The Student News Site of San Francisco State University

Ethnic Studies lecture-faculty demand job security, pay equity from new college dean

The search for a new dean comes following former Amy Sueyoshi’s departure as chair

May 6, 2022

Lecture-faculty within the College of Ethnic Studies are demanding that the college’s new dean invest in improving lecturer job protections and hiring opportunities.

The statement, released Friday morning, referenced the Third World Liberation Front strikes of 1968 and ’69, which led to the formation of the college — the first of its kind in the nation. 

Since the strikes, the statement reads, there has been an ongoing struggle to maintain student and faculty autonomy and “legitimize teaching faculty of color as full faculty members.”

More than two dozen faculty members, largely lecturers, are demanding that the forthcoming dean institute a pay equity policy that ensures fair compensation, recognize lecturers as full-time faculty and prioritize existing lecturers when considering tenure-track openings. 

Of the 140 lecturers within the college, three are full-time — meaning they teach five classes in a semester for a single department — and 50 teach at least two courses, according to the statement. Lecturers who teach across departments and campuses, both within and outside of the California State University, are considered “part-time temporary.”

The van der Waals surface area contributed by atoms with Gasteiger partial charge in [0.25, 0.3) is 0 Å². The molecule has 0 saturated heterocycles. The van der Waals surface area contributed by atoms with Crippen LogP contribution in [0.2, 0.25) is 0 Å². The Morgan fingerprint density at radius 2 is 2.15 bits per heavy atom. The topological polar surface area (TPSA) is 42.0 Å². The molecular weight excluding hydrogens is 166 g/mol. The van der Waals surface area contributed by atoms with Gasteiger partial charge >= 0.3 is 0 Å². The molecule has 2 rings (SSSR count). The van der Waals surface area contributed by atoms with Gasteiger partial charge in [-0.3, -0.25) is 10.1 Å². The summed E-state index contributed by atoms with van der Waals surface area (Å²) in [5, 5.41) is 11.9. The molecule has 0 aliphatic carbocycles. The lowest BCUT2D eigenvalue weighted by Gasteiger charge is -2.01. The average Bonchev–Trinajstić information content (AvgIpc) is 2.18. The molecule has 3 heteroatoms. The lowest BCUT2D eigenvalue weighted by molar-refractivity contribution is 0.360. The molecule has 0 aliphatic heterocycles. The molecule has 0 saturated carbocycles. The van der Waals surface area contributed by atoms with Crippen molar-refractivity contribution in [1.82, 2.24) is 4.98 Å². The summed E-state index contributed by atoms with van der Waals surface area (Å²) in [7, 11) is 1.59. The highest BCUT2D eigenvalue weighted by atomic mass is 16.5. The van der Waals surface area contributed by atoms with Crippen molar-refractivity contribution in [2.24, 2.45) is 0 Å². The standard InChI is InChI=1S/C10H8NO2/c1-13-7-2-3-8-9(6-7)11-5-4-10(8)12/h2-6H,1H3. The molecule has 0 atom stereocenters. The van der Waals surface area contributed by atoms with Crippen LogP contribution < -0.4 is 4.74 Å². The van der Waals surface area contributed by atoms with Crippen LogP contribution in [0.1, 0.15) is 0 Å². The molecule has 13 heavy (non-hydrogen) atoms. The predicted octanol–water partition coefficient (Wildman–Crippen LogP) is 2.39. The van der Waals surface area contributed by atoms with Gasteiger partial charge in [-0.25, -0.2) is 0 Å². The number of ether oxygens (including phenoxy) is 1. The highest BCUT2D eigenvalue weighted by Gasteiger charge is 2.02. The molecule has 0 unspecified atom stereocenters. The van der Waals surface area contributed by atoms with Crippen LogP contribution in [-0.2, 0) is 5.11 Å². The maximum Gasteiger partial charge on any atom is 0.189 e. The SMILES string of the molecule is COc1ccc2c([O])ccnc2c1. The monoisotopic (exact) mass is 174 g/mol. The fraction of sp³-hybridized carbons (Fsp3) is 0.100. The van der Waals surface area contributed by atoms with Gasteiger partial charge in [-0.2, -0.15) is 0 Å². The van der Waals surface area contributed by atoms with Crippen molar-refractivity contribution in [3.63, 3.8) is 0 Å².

“There is a prevailing ideology that in fact we should be satisfied with our compensation because we are contributing something of value unlike other forms of work,” the statement reads. “The reality though, is even more harsh.”

Ethnic Studies has no replacement dean for the time being. The university is searching for a new dean to head the more than 6,000-student college. Amy Sueyoshi, the outgoing chair of four years, is set to assume the position of university provost on July 1.

Thursday’s statement comes following a collective bargaining agreement between the CSU and its faculty union, the California Faculty Association, that took roughly two years to reach in February. 

The contracts went into effect immediately and included a $3,500 COVID-19 bonus the first year CSU universities transitioned to online learning. The CSU, however, has failed to disperse these funds.

“We believe that the hiring of the new Interim Dean presents a unique opportunity to put someone in the Dean’s chair that represents the interests of the college as a whole and the interests of those of us who do much of the teaching in the college, the lecturer faculty,” the statement reads.

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Chris Ramirez, Editor-In-Chief

Chris Ramirez is a senior at SF State who will graduate in May. He is double majoring in journalism and German and minoring in political science. He serves...

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